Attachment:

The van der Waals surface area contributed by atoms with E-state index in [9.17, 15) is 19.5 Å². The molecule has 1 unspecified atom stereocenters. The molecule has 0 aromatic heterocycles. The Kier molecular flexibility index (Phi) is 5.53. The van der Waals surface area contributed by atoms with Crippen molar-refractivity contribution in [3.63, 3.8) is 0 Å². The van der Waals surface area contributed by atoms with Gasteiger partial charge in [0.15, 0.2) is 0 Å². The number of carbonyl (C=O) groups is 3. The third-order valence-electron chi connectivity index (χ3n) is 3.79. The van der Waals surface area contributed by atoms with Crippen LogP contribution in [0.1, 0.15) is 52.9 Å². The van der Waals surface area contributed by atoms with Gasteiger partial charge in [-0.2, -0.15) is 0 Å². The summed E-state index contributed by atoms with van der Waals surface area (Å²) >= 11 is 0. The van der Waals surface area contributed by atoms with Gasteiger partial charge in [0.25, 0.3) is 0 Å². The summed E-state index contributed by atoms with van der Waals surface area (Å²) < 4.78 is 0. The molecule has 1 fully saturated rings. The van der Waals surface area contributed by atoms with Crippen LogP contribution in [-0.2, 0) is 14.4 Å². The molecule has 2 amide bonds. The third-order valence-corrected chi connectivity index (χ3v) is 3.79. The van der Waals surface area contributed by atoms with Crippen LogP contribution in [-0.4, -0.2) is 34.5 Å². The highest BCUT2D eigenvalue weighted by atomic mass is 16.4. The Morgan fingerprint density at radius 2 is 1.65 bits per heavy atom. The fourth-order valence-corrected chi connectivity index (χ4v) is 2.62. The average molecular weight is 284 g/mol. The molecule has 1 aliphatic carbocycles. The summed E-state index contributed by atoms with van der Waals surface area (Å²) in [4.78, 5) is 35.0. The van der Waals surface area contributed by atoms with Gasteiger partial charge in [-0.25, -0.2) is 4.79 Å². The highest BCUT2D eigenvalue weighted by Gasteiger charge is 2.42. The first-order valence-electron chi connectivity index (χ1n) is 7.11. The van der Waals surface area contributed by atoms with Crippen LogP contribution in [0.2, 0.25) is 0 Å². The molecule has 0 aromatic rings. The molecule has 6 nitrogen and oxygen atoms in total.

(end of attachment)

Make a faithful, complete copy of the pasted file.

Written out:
The van der Waals surface area contributed by atoms with E-state index in [9.17, 15) is 19.5 Å². The molecule has 1 unspecified atom stereocenters. The molecule has 0 aromatic heterocycles. The Kier molecular flexibility index (Phi) is 5.53. The van der Waals surface area contributed by atoms with Crippen molar-refractivity contribution in [3.63, 3.8) is 0 Å². The van der Waals surface area contributed by atoms with Gasteiger partial charge in [0.15, 0.2) is 0 Å². The number of carbonyl (C=O) groups is 3. The third-order valence-electron chi connectivity index (χ3n) is 3.79. The van der Waals surface area contributed by atoms with Crippen LogP contribution in [0.1, 0.15) is 52.9 Å². The van der Waals surface area contributed by atoms with Gasteiger partial charge in [-0.2, -0.15) is 0 Å². The summed E-state index contributed by atoms with van der Waals surface area (Å²) >= 11 is 0. The van der Waals surface area contributed by atoms with Gasteiger partial charge in [0.25, 0.3) is 0 Å². The summed E-state index contributed by atoms with van der Waals surface area (Å²) < 4.78 is 0. The molecule has 1 fully saturated rings. The van der Waals surface area contributed by atoms with Crippen LogP contribution in [-0.2, 0) is 14.4 Å². The molecule has 2 amide bonds. The third-order valence-corrected chi connectivity index (χ3v) is 3.79. The van der Waals surface area contributed by atoms with Crippen LogP contribution in [-0.4, -0.2) is 34.5 Å². The highest BCUT2D eigenvalue weighted by atomic mass is 16.4. The Morgan fingerprint density at radius 2 is 1.65 bits per heavy atom. The fourth-order valence-corrected chi connectivity index (χ4v) is 2.62. The average molecular weight is 284 g/mol. The molecule has 1 aliphatic carbocycles. The summed E-state index contributed by atoms with van der Waals surface area (Å²) in [4.78, 5) is 35.0. The van der Waals surface area contributed by atoms with Gasteiger partial charge in [-0.25, -0.2) is 4.79 Å². The highest BCUT2D eigenvalue weighted by Gasteiger charge is 2.42. The first-order valence-electron chi connectivity index (χ1n) is 7.11. The van der Waals surface area contributed by atoms with Crippen LogP contribution in [0.2, 0.25) is 0 Å². The molecule has 0 aromatic rings. The molecule has 6 nitrogen and oxygen atoms in total.